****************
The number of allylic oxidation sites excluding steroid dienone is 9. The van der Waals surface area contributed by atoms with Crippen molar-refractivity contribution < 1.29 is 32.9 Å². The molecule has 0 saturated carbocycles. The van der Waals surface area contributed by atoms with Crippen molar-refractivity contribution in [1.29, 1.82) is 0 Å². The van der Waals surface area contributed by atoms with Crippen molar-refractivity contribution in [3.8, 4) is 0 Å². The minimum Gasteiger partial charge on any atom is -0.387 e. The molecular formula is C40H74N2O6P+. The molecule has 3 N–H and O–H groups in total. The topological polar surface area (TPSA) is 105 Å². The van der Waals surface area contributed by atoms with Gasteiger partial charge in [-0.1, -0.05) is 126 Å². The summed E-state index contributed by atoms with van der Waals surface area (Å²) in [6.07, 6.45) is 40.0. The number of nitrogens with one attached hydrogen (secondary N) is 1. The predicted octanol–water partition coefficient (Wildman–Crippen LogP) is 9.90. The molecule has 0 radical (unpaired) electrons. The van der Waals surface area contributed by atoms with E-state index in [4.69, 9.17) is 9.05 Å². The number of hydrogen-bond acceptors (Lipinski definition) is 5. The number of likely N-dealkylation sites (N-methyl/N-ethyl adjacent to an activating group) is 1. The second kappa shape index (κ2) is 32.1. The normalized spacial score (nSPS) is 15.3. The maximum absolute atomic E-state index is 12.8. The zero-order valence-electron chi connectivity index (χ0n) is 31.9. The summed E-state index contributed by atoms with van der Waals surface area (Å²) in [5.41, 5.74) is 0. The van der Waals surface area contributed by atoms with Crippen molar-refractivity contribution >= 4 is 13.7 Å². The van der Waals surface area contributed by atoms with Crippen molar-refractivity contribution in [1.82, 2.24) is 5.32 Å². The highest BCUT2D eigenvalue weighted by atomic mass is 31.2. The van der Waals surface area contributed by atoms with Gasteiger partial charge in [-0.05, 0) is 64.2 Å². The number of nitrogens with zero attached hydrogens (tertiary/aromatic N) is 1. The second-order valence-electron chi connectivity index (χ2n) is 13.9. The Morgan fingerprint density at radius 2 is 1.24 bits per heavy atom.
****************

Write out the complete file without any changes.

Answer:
The number of allylic oxidation sites excluding steroid dienone is 9. The van der Waals surface area contributed by atoms with Crippen molar-refractivity contribution < 1.29 is 32.9 Å². The molecule has 0 saturated carbocycles. The van der Waals surface area contributed by atoms with Crippen molar-refractivity contribution in [1.29, 1.82) is 0 Å². The van der Waals surface area contributed by atoms with Crippen molar-refractivity contribution in [3.8, 4) is 0 Å². The minimum Gasteiger partial charge on any atom is -0.387 e. The molecular formula is C40H74N2O6P+. The molecule has 3 N–H and O–H groups in total. The topological polar surface area (TPSA) is 105 Å². The van der Waals surface area contributed by atoms with Gasteiger partial charge in [-0.1, -0.05) is 126 Å². The summed E-state index contributed by atoms with van der Waals surface area (Å²) in [6.07, 6.45) is 40.0. The number of nitrogens with one attached hydrogen (secondary N) is 1. The predicted octanol–water partition coefficient (Wildman–Crippen LogP) is 9.90. The molecule has 0 radical (unpaired) electrons. The van der Waals surface area contributed by atoms with E-state index in [4.69, 9.17) is 9.05 Å². The number of hydrogen-bond acceptors (Lipinski definition) is 5. The number of likely N-dealkylation sites (N-methyl/N-ethyl adjacent to an activating group) is 1. The second kappa shape index (κ2) is 32.1. The normalized spacial score (nSPS) is 15.3. The maximum absolute atomic E-state index is 12.8. The zero-order valence-electron chi connectivity index (χ0n) is 31.9. The summed E-state index contributed by atoms with van der Waals surface area (Å²) in [5.41, 5.74) is 0. The van der Waals surface area contributed by atoms with Crippen molar-refractivity contribution >= 4 is 13.7 Å². The van der Waals surface area contributed by atoms with Crippen molar-refractivity contribution in [1.82, 2.24) is 5.32 Å². The highest BCUT2D eigenvalue weighted by atomic mass is 31.2. The van der Waals surface area contributed by atoms with Gasteiger partial charge in [-0.05, 0) is 64.2 Å². The number of nitrogens with zero attached hydrogens (tertiary/aromatic N) is 1. The second-order valence-electron chi connectivity index (χ2n) is 13.9. The Morgan fingerprint density at radius 2 is 1.24 bits per heavy atom.